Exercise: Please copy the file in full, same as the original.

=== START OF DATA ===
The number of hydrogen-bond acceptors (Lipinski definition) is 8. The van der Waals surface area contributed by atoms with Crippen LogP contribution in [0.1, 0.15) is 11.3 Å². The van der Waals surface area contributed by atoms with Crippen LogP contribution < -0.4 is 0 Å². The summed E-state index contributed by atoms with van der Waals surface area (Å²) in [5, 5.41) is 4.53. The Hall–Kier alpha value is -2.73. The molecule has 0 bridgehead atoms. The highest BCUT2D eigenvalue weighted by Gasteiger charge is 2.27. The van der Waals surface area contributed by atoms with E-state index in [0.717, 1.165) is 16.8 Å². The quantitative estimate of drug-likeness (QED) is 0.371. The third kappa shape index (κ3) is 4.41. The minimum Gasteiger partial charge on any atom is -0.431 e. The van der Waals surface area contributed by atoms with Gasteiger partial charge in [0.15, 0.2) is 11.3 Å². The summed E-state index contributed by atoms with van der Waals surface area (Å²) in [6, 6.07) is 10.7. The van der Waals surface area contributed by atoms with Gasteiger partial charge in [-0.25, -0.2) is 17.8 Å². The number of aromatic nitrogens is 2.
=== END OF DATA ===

The number of hydrogen-bond acceptors (Lipinski definition) is 8. The van der Waals surface area contributed by atoms with Crippen LogP contribution in [0.1, 0.15) is 11.3 Å². The van der Waals surface area contributed by atoms with Crippen LogP contribution < -0.4 is 0 Å². The summed E-state index contributed by atoms with van der Waals surface area (Å²) in [5, 5.41) is 4.53. The Hall–Kier alpha value is -2.73. The molecule has 0 bridgehead atoms. The highest BCUT2D eigenvalue weighted by Gasteiger charge is 2.27. The van der Waals surface area contributed by atoms with E-state index in [0.717, 1.165) is 16.8 Å². The quantitative estimate of drug-likeness (QED) is 0.371. The third kappa shape index (κ3) is 4.41. The minimum Gasteiger partial charge on any atom is -0.431 e. The van der Waals surface area contributed by atoms with Gasteiger partial charge in [0.15, 0.2) is 11.3 Å². The summed E-state index contributed by atoms with van der Waals surface area (Å²) in [6, 6.07) is 10.7. The van der Waals surface area contributed by atoms with Gasteiger partial charge in [-0.25, -0.2) is 17.8 Å². The number of aromatic nitrogens is 2.